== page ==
Collecting Vintage Dexterity Games

Dexterity games are characterized by the simple, but often very difficult aim of trying to get small moving parts into holes or go through hoops. They are often cased in circular or rectangular wood or metal glazed boxes and they often have lovely colour printed graphics. They first became popular during the late 19th century and were exported around the world.

Most vintage dexterity games were made in Europe and the bulk were produced in Germany, France and the UK.  During the first part of the 20th century the US also produced these kind of games, often with a patriotic wartime theme.  The Germans made a huge number of vintage dexterity games and the 20th century examples were usually housed in tinplate frames – this was less expensive and easier to produce than paper-covered wooden boxes.

If you find a paper covered wooden box example it is likely to be of an earlier date and more valuable.  Paper coverings that have been printed or embossed are of particular interest and these often have finely printed graphic cards inside.  Examine the number of colours used and the details in the themes as well as moving features – this often means the game is older and of higher quality.

The theme itself is important to desirability as well as value.  Themes based around the home, farmyard animals and the circus are among the most common.  You can buy a game from between 1910-1930, metal framed,  with one of these themes for between £3-£15.  Prices for the rarer themes are more expensive as they are harder to find.  A similar game from the same period featuring a motorist in an early motorcar cound fetch around £30-£40.  As this would be of interest to collectors of dexterity games as well as collectors of automobilia the price will be driven up.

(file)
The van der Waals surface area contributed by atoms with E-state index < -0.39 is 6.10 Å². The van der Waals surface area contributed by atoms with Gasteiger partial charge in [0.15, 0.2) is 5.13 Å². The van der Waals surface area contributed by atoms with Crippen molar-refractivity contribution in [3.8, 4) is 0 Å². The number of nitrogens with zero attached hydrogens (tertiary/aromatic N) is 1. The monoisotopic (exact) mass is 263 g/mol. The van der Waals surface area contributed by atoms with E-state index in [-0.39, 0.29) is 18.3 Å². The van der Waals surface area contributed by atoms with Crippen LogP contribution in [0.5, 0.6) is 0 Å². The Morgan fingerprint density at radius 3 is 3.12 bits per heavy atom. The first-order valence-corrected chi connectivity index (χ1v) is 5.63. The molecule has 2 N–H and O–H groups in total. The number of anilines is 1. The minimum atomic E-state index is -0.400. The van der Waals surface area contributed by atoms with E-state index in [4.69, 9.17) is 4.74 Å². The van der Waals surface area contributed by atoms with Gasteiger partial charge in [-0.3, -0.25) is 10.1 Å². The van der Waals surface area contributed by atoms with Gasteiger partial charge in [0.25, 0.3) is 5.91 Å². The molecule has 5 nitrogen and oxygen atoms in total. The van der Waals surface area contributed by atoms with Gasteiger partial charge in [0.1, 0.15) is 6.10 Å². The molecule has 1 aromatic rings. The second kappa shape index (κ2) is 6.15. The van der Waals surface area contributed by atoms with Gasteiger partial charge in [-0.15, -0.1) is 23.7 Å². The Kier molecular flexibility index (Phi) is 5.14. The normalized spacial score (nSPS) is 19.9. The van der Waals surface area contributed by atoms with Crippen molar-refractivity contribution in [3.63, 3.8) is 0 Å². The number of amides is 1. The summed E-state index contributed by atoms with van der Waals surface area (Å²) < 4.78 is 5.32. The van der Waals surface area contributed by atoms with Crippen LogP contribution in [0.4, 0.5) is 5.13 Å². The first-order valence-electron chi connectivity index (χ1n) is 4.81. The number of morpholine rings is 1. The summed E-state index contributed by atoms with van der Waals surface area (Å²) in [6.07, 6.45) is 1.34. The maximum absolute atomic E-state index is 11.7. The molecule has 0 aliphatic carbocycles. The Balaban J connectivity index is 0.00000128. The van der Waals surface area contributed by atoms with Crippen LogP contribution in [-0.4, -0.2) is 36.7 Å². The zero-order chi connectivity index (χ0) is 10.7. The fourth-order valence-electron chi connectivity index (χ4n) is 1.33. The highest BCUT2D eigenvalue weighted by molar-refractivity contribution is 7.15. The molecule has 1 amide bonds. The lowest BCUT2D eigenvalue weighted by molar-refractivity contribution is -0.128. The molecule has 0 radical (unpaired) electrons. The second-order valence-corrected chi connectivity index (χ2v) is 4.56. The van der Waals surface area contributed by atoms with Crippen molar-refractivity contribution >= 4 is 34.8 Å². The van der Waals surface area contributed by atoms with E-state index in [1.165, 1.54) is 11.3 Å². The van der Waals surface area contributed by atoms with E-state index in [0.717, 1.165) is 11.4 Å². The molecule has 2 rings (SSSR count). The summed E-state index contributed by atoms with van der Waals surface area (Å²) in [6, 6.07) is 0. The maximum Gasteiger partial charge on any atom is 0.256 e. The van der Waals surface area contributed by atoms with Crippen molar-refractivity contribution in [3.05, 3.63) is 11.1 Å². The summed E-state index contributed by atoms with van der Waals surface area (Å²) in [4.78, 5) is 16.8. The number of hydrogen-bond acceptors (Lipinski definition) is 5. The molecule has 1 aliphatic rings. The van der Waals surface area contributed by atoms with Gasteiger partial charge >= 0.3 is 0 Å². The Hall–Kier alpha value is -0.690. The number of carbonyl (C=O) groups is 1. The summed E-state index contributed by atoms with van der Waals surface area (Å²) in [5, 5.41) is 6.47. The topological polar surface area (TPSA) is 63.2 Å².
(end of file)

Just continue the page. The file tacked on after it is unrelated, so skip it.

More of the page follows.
Among the most sought after are advertising themes and values depend on the populairty of the brand.  Look for games where the brand is displayed large or display the particular style of the day, such as Art Deco.  Although the games can often be dated by the style of the artwork you should also look out for any addtional marks.  If you see ‘Germany’ displayed, this indicates a date between1910-1930, and ‘Made in US Zone Germany’ will show that the game was made during the late 1940s to early 1950s during the post war occupation.

Most games are only marked with the country, but some are marked with the maker.  Look out for R Journet whose games are often marked ‘RJ’.  Robert Journet started his first toy shop in Paddington in London in 1878.  His father was making high quality paper covered wood framed games during the 1890s and they became very popular.  After exhibiting at international trade fairs they began to export and the US became a major market.  Frames were covered with bright yellow paper which became the hallmark of the company, but it also used embossed, gilded and red paper.  The bright cards inside displayed vibrant, well-printed artwork.

Journet’s games are also remarkable for their inventiveness in terms of the game itself.  Rather than just having to simply move balls into small holes or indentations, many featured rings, coloured objects or novelty shapes, such as mice which have to be placed into colour co-ordinated slots or positions.

Journet’s games are quite expensive and can cost between £20-£100.  The more colour and interest there is, the more valuable a game is likely to be.  A good example is The Brooch Puzzle.  Here, the aim is to move the ‘8’ shaped rings into the die-cut shaped slot and fill each section with a differently coloured ball to create the brooch.  You would have to pay up to £50 for this.  The Green Eyed Kitty Puzzle is also very popular – here a coloured printed paper covered die-cut wooden cat stands above the yellow background.  The aim is to get as many of the coloured plastic small rings onto his tail as possible.  This particular game was part of a series of 12 made for Woolworth.

Journet’s high quality games have become a niche collecting area and collectors vie to own an example of every one produced.  Many of the games have a list of other games available at the time printed on the back of the box, which is a handy guide for collectors.

As dexterity games were made to be played with, condition is important to the collector.  Stained, torn or damaged paper coverings can reduce value by 50 per cent or more, whereas a mint condition, brightly coloured example could double the price.  Cracked glass will reduce the value, although this can easily be replaced on the tinplate framed examples.  Be careful if the glass is missing, balls or other components may have been lost or the printed artwork may be damaged.  Turn the piece over as many  backs contained small mirrors, if these are undamaged it will add to the desirability.

Dexterity games are easy to find and you will get the best from dealers specialising in antique toys and games.  You might also want to check out your local car boot sales.

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